For Ilham Tohti, formerly a professor of economics at the Minorities University in Beijing, the key issue is employment. In an interview with Radio Free Asia this year, he criticised the policy of encouraging Han Chinese to migrate to Xinjiang. 'When I was doing research for the government in the 1990s, I found that there were 1.5 million unemployed out of a population of 20 million in Xinjiang. But 1.3 million migrant workers went to Xinjiang in 2008. There are abundant employment opportunities in Xinjiang, but why not for Uygurs?'

On July 8, the authorities detained Tohti at his home in Beijing and released him on August 23 after intense lobbying on his behalf at home and abroad.

The government's most detailed response to these grievances came in the white paper issued on September 21, a passionate defence of its policies since the People's Liberation Army took over Xinjiang in 1949. Since then, it said, the central government had invested 386 billion yuan in Xinjiang. Last year, the income of a farmer reached 3,503 yuan (HK$3,980), 28 times the level of 1978, and that of an urban resident 11,432 yuan, up 35 times.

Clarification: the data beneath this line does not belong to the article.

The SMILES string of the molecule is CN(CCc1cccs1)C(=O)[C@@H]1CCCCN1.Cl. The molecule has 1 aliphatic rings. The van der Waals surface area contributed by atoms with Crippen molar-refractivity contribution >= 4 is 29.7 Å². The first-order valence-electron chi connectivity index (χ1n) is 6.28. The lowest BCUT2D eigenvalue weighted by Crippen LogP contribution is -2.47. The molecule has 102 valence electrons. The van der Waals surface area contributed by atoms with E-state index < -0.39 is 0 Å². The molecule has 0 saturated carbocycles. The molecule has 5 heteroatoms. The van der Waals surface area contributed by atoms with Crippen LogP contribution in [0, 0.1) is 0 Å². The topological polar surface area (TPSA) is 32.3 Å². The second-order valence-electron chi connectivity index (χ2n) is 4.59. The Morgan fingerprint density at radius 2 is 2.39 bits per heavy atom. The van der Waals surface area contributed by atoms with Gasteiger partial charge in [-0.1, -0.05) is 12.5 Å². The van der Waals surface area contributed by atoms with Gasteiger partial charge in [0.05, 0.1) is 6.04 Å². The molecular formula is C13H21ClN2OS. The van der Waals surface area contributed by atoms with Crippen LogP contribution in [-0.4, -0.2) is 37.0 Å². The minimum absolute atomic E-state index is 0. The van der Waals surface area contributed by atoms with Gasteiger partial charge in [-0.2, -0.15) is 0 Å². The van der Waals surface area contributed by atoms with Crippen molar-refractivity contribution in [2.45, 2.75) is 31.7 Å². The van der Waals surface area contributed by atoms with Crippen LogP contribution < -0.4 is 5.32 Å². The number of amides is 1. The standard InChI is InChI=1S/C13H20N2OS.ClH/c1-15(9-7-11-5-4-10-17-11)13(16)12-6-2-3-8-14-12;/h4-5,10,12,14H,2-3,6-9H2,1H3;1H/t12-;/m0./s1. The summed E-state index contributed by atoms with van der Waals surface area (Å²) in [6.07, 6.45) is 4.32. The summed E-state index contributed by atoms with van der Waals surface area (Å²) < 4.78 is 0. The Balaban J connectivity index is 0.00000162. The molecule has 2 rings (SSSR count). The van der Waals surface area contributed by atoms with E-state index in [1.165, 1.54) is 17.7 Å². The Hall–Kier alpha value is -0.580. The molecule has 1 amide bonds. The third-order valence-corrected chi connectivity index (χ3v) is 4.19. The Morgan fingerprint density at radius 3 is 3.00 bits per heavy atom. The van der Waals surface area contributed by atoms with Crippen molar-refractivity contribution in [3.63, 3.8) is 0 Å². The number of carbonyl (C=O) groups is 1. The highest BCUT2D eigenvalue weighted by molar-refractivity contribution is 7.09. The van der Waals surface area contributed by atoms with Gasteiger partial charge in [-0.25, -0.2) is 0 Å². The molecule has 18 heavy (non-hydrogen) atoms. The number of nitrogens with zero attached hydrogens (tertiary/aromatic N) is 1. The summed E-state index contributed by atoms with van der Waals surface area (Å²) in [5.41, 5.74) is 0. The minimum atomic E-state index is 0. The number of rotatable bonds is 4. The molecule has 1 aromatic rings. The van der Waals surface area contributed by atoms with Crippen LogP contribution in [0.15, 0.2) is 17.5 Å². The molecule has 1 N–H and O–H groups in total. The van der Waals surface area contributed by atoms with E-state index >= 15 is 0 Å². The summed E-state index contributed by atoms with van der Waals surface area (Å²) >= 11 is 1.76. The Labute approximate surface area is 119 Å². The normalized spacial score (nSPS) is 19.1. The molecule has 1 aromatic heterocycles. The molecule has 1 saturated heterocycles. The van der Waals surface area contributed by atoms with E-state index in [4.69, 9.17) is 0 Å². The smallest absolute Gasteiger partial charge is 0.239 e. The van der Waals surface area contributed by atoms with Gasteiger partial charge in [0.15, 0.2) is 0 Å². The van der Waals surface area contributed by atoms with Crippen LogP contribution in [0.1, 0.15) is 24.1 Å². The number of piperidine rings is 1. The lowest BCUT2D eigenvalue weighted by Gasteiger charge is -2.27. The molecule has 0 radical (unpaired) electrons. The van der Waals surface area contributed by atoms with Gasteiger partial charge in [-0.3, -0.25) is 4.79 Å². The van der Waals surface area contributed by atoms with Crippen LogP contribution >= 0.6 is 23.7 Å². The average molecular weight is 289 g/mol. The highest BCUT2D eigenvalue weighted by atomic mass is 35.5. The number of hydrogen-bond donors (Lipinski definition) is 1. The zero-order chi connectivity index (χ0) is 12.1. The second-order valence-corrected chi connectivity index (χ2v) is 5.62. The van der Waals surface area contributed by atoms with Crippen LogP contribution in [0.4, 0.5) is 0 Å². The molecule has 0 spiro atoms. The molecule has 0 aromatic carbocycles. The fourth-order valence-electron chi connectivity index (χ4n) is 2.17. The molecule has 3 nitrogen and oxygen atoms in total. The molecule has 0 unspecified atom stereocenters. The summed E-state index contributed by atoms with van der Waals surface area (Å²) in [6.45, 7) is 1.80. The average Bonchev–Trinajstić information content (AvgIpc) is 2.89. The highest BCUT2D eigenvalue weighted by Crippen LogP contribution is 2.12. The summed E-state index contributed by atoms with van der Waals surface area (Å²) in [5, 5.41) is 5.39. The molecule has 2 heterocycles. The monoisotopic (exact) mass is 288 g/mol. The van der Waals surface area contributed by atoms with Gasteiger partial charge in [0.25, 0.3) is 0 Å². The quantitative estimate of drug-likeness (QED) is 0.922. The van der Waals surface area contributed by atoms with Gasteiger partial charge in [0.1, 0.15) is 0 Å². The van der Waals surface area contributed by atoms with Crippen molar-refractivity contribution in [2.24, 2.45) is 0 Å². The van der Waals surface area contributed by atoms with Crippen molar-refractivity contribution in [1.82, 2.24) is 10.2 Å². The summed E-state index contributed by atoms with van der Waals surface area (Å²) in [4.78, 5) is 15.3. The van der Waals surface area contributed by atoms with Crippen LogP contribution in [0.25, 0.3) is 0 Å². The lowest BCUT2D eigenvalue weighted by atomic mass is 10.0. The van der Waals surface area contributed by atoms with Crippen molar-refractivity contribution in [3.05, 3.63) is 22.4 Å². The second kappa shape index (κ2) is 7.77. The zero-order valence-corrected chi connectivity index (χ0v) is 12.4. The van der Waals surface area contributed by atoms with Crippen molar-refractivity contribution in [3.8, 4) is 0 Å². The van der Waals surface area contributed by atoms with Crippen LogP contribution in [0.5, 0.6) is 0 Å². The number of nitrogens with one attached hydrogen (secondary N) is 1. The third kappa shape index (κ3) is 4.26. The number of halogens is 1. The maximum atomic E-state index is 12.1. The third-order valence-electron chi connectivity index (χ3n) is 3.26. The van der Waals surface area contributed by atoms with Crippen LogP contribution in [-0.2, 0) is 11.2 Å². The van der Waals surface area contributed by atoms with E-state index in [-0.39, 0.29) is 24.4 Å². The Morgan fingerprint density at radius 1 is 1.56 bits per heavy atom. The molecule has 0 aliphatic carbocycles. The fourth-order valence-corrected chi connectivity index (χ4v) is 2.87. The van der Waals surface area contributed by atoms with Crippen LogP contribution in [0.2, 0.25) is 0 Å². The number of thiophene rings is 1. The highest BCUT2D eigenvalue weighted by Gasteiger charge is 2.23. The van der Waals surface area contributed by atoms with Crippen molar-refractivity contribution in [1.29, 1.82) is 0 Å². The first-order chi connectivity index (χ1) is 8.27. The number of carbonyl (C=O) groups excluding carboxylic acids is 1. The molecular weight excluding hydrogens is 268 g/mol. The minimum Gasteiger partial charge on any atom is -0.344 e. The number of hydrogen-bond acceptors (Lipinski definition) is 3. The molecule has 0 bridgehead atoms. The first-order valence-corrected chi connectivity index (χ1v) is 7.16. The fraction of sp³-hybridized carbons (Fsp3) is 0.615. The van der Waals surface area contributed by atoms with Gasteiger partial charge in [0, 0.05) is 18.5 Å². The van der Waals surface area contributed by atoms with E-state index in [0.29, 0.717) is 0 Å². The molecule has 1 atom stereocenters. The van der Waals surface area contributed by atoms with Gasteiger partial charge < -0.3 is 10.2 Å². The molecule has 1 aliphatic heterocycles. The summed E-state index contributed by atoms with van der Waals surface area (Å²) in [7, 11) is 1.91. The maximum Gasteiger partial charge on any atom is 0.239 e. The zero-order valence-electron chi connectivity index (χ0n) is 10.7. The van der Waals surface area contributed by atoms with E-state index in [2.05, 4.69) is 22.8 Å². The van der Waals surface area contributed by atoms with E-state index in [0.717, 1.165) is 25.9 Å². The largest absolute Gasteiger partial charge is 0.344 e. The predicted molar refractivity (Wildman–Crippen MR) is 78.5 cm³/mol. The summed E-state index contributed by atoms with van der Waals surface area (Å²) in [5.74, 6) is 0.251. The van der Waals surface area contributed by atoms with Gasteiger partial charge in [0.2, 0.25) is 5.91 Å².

'Before 1949, Xinjiang did not have one metre of railway and no large-scale agriculture. Its industry was of a very small scale. Last year its GDP reached 420.3 billion yuan, an average annual increase of 8.3 per cent since 1955. It has 3,000 kilometres of railway and eight major expressways, with a total of 147,000 kilometres of roads. It is self-sufficient in grain, China's top producer of cotton and sugar beet, the top exporter of tomatoes, the biggest producer of gas and second-largest of oil.'

It said that last year the average rural resident had 22.8 square metres of living space, up from 10 in 1983, and that the average urban resident had 27.3 square metres, up from 12.

The white paper presented the movement of Uygur labour to cities in the east as an important step to fight unemployment, especially in rural areas, and raise incomes and skill levels. It started in the early 2000s, with fewer than 300,000 in 2002 and rising to 1.5 million last year. The white paper cited the county of Jiashi , which had since 2006 sent 19,000 workers to firms in the rest of China, earning nearly 200 million yuan and increasing the average income to more than 7,000 yuan a year. At the same time, it said, hundreds of thousands of migrants went to Xinjiang each year from other parts of China to work on the cotton crop.

While such migrant work brings in more money for Uygurs, it is a challenge to conservative Muslim families who want to keep their children, especially their daughters, close at hand and not expose them to an unfamiliar life thousands of kilometres away.